jue is among the most ancient of Chinese bronzes. From the heyday of the Erlitou
type site (c. 1900-1500 BCE) until sometime in the Western Zhou period (c. 11th
century-771 BCE), about a dozen similar jue has been recovered to date at Erlitou.
Stable and graciously proportioned, this jue has three flared legs emerge
from the base splay outward, it has a dragon head on the strap handle, and the
taotie masks at the waist are in fairly high relief. There is no contrastive ground
accompanying any of the decorative patterns; which is consistent with the style
of Western Zhou period bronze vessels. There is also an inscription on the trough
spout clearly indicated in pictograms : Created for Gong Wang's precious use.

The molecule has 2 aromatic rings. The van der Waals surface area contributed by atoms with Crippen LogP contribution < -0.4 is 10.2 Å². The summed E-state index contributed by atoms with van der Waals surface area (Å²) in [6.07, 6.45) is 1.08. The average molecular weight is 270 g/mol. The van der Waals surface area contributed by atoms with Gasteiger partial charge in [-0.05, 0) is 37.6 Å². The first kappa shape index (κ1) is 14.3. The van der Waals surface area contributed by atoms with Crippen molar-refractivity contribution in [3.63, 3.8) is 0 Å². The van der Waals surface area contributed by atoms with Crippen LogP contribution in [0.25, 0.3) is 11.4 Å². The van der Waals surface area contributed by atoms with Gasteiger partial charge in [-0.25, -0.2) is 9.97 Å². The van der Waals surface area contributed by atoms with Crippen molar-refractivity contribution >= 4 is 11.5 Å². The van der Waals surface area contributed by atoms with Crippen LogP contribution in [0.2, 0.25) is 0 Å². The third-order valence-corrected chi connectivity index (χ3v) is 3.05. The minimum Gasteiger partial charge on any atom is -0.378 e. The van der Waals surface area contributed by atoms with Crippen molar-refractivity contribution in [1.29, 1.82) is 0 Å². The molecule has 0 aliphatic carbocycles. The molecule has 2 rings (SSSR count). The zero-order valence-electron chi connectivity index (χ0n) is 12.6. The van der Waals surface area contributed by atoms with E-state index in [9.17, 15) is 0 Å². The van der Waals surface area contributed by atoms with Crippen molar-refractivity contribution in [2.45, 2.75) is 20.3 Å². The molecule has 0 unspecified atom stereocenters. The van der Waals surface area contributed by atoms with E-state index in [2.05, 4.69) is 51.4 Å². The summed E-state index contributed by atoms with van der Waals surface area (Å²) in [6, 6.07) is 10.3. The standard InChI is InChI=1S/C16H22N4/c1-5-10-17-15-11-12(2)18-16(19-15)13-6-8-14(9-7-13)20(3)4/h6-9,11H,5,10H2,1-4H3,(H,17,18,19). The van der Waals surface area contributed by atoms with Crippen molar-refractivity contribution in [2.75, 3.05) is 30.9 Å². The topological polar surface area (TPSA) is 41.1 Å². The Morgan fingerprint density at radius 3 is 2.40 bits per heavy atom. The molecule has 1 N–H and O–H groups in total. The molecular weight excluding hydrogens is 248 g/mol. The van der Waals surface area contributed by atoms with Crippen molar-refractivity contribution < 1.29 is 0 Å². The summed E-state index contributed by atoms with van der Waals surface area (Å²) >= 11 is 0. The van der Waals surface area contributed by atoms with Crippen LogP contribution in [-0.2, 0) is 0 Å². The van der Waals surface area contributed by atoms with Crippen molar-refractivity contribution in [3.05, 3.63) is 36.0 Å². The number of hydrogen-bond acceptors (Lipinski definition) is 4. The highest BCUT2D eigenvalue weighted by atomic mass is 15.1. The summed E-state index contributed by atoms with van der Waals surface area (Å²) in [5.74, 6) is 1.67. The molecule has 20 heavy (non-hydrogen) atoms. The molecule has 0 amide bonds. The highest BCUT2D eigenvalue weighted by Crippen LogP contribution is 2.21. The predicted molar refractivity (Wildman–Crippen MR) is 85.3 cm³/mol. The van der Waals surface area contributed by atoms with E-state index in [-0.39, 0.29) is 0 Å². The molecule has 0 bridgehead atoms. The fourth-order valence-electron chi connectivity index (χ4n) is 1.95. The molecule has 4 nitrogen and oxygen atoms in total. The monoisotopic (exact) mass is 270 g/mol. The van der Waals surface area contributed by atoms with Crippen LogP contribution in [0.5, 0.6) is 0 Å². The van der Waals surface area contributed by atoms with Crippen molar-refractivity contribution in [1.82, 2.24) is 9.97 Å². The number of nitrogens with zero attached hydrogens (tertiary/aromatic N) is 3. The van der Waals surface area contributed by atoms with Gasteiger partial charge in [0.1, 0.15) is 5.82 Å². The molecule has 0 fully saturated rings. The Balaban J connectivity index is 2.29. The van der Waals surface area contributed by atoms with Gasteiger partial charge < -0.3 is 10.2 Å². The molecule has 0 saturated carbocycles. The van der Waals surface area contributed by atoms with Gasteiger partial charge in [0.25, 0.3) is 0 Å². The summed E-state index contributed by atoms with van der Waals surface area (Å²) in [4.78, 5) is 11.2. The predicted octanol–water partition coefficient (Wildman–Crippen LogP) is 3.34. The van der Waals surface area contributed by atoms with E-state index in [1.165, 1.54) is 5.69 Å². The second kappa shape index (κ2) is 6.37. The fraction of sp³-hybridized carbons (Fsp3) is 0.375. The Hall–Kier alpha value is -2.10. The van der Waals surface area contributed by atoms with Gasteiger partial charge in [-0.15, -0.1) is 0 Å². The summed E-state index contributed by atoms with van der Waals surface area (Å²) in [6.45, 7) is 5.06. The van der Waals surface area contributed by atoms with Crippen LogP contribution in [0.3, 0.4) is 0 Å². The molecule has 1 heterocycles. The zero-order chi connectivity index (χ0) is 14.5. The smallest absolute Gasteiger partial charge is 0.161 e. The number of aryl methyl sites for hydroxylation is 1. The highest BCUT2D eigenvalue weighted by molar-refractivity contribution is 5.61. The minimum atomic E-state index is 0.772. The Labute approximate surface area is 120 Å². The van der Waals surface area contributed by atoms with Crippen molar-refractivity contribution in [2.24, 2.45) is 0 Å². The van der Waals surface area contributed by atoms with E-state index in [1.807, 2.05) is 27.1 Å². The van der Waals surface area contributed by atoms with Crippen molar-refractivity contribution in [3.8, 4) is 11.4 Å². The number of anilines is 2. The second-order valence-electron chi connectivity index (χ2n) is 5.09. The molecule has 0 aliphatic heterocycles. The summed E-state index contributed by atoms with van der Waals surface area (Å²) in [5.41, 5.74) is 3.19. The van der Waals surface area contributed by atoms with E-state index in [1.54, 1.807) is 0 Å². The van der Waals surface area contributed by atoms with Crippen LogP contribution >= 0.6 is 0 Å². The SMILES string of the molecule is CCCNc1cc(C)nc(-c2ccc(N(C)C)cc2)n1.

Gong is a clan name of the Zhou, and vessels bearing the Gong clan name and similar
inscription have been unearthed from the Xiaomintun cemetery at Yinxu. Therefore
it is conjectured that this vessel is also comes from Yinxu. The jue was probably
a gift or offering made to Gong Wang at the funeral; it may had been used for
drinking or libations at the grave during the rite, a custom known as early as
the prehistoric Dawenkou and Longshane culture ( Fourth to third millennium BCE
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